There is a fundamental challenge for Flipkart. It started by modelling itself on Amazon and later started moving towards the Alibaba model. While it has tried to embrace being a true marketplace, that is really not its DNA. Hence, at every opportunity it tries to move back to its command and control model as evidenced by the current steps to reduce the number of suppliers and more tightly control consumer experience. It has raised the commission rate for most categories, and that too will have the effect of driving away the long tail of suppliers.

Rearranging Deck Chairs On The Titanic

It has continued to focus on electronics (mobiles) and has doubled down on apparel by buying Jabong. There is a clear attempt to right the wrongs of last year by being sharper on prices (in select categories), improved delivery times and attempts to right size (that’s code for layoffs!) the organization. It has also jettisoned some questionable diversions like ‘Ping’ and grocery. There is an attempt to make Ekart an external facing organization which can handle the supply chain for other companies and even consumers.

The current strategy as articulated by the founders is to focus on improving customer experience (NPS), offering new financing methods (zero percent EMI), bringing in Flipkart Assured to counter Amazon Prime, spending $100 million to build a payments business, grow Ekart externally, focus on improving gross margin and become EBITDA profitable in the next 12-18 months.

As I will explain in the next section, all of the above make sense theoretically but are simply too diffused and Flipkart is being too naïve to counter the Amazon juggernaut.

Rearranging Deck Chairs On The Titanic

Think, Not Amazon & Alibaba!

While the discourse in India is all about Amazon and Alibaba, the reality is that Flipkart most resembles, the #2 player in China. offers a contrast to Alibaba with a tightly controlled experience built on its own logistics and delivery capability. It focuses on electronics and in providing genuine products, a major issue in China. The company has Tencent Holdings as a strategic investor and has raised over $15 billion in capital but has never made money so far in its 18+ years of existence. GMV is forecast to be around $100 billion in 2016, about a fifth of Alibaba’s GMV and its market capitalization is approximately $38 billion, compared to Alibaba’s $238 billion. There are several lessons that can be drawn from which may be relevant to Flipkart.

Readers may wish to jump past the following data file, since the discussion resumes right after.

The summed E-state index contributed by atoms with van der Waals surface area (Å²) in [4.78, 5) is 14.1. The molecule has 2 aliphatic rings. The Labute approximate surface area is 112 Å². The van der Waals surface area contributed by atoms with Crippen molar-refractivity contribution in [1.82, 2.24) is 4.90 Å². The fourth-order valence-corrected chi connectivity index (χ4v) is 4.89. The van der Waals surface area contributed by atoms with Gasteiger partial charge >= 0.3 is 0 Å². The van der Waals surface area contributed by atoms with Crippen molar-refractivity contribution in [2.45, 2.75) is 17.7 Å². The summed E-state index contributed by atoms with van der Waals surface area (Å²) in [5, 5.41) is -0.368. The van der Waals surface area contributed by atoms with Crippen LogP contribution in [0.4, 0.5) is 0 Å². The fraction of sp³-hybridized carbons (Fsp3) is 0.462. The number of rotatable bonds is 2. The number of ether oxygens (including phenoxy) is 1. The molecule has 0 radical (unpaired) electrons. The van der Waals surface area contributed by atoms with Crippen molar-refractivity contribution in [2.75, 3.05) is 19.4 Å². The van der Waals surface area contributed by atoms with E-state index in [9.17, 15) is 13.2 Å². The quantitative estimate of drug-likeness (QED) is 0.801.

A employee unloads boxes from a motorcycle in the financial district of Beijing, China. (Photographer Brent Lewin/Bloomberg)
A employee unloads boxes from a motorcycle in the financial district of Beijing, China. (Photographer Brent Lewin/Bloomberg)

First, let’s get real. There is no way that Flipkart can be profitable over the next few years. That objective is simply delusional and counter to the realities of a fast growing, hyper competitive ecommerce market.

Two, Flipkart will need more capital, oodles of it. Yes, it needs to become more capital efficient but raising capital has to be job #1 for the company. A pure financial investor is unlikely to bite (perhaps, barring a middle eastern sovereign fund) so the search has to be for a friendly, or not so friendly, strategic investor to lead the raise.

The market has already marked down its valuation so Flipkart might as well raise at whatever value it can. Capital is not merely a 2016/17 issue but given its scale and the burn that lies ahead, going too close to the end is not an option. It is also a very important signaling issue that the company is prepared to dig in for the long haul. Amazon may or may not care two hoots about it, but Alibaba certainly will. Its price of potentially buying Flipkart would have just gone up.

Three, Flipkart needs to get back to the basics – selection, price, service, building consumer loyalty and making it easy for vendors to do business. Anything that doesn’t add to these directly must go.